One of the most important decisions participants in the foreign exchange must make is whether to view the dramatic pullback in most of the major foreign currencies seen in the early days of the new year as a reversal of the trend or as simply an overdue correction. Our technical analysis sides with the latter and we anticipate renewed dollar weakness in the period ahead.
We would be forced to reconsider if the euro fell through the $1.2980 area or if sterling fell below $1.60. Although the dollar's sharp gains against the yen have left it over-extended, we see no compelling technical sign that a reversal is at hand. Just like ECB's Draghi wielding Outright Market Transaction scheme drove down Spanish and Italian yields, Japan's Abe's rhetoric has been sufficient to drive the yen down without lifting a finger or spending cent.
The IMF reported Q3 currency composition of foreign exchange reserves at the start of the week when many were on holiday. We offer the following observations. 1. As a whole, central banks drew down reserves during the financial crisis and have been rebuilding them. Total fx reserves stood at $10.78 trillion at the end of Q3 2012. This compares the estimated value of all above-ground gold (@~$1670 an ounce) of $8.49 trillion. 2. This represents a $610 bln increase over Q3 2011. This compares with the estimated value of the new gold produced in 2011 of about $125.5 bln. The bulk of the increase in currency reserves (~3/4 or $414 bln) came from countries that report the allocation of their reserves. China and some Middle East countries are strongly suspected not to report the allocation of their reserves.
The holiday week saw the dollar consolidate against most of the major currencies. The yen was the main exception as its losses were extended under the aggressive signals coming from the new Japanese government.
At the end of the week, the other key consideration, the US fiscal cliff made its presence felt. The recent pattern remained intact. News that gives the participants a sense that the cliff may be averted encourages risk taking, which means in the foreign exchange market, the sale of dollars and yen.
News that makes participants more fearful that the political dysfunction failed to avert the cliff and send the world's largest economy into recession, generally see the dollar and yen recover. This is what happened in very thin markets just ahead of the weekend as Obama's ling last ditch negotiating stance seemed to reflect a retreat from his earlier compromises.
The US dollar rebounded smartly at the end of last week as the realization that it was increasingly likely the US would go over the fiscal cliff. This has been our base case, but many seemed to expect it to be averted and were looking past it.
This week's pattern remains intact. The US dollar continues to trend lower against the European currencies, but is firmer within the dollar-bloc and against the yen. Spanish and Italian bond yields are lower, while the long-end of the Japanese curve is heavy. Equity markets are finishing the year with a firm note, with board gains in Asian, with the notable exception of Shanghai and Jakarta, and in Europe, with the exception of Stockholm. The euro is at 7-month highs today, pushing toward $1.3300. The next target is near $1.3385. Sterling has been bid to near the year's high set in late September just above $1.6300. There is little chart resistance until closer to $1.6500. The dollar's slide against the Swiss franc has extended to CHF0.91 and appears headed for CHF0.9000. The dollar-bloc is not participating in this move against the greenback. This week, for example, the New Zealand dollar has fallen as almost as much as the yen (1.03% and 1.08% respectively). The Australian and Canadian dollars are off 0.04% and 0.57% respectively. There are a few macro-developments to note:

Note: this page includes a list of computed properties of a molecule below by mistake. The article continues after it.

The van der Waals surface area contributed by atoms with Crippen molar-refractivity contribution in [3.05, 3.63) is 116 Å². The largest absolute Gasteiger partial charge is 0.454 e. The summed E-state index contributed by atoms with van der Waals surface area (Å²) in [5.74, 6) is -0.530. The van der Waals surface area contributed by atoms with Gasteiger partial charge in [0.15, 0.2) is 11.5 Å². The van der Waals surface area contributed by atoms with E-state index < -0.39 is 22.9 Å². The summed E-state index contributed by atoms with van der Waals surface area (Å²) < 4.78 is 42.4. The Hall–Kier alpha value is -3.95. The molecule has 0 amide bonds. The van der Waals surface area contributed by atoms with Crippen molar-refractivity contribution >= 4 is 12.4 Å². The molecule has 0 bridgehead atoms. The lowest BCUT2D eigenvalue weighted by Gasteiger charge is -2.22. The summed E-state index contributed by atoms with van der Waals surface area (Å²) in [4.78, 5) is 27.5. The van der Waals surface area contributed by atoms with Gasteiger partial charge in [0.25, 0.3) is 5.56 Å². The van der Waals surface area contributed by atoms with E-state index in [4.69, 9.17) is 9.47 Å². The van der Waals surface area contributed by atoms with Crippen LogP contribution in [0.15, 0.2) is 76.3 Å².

The US dollar moved lower over the past week against the major currencies, with the notable exception of the Japanese yen. The greenback's technical tone has deteriorated. The euro and sterling appear to have convincingly broken above significant down trend lines. With the holiday season upon us, there seems to be no compelling technical reason not to look for a continuation of dollar weakness into the end of the year. Few are incentivized to fight the trend.
The extent of the Fed's easing, and the implication of its guidance, suggests an even more dovish posture than the expansion of QE3+ (remember it was purposely open-ended, unlike QE1 and QE2). While the euro zone economy appears to be contracting this quarter at a slightly faster pace than in Q3, the slowdown in the US is more dramatic. Growth may be more than cut in half from the 2.7% annual pace seen in Q3. The fiscal cliff is the main cause of consternation at the moment. Although there is private negotiations taking place, the public posturing is what investors have to guide them, and it is not particularly flattering.
Today is probably the first day in a while in which minute-by-minute rumors on the Fiscal Cliff will not be on the frontburner (with yet another late day rumor yesterday of an imminent deal turning out to be a dud, when it was reported that Obama's latest grand compromise was to lower his initial tax hike demand from $1.6 to $1.4 trillion, or still $600 billion more than last summer's negotiated number), with Ben Bernanke and QE4 taking center stage instead. By now it is a foregone conclusion that Ben will proceed with extending Twist as first predicted here, into an unsterilized bond buying operation, in effect confirming that there has been zero improvement in the economy, as another $1 trillion is about to be injected until the end of 2013, and more trillions after that. The good thing is that all pretense that the Fed cares about anything but the market is now gone. The bad thing is that the Fed will continue to take over the capital markets until it and the other central banks are the only traders remaining. The only question is whether the market, now well into massively overbought territory, will fizzle and snap back after Bernanke's news announcement, and will QE4EVA (as we believe QE3+1, aka QEternity-er, should be called) have been fully priced in by the time it was announced?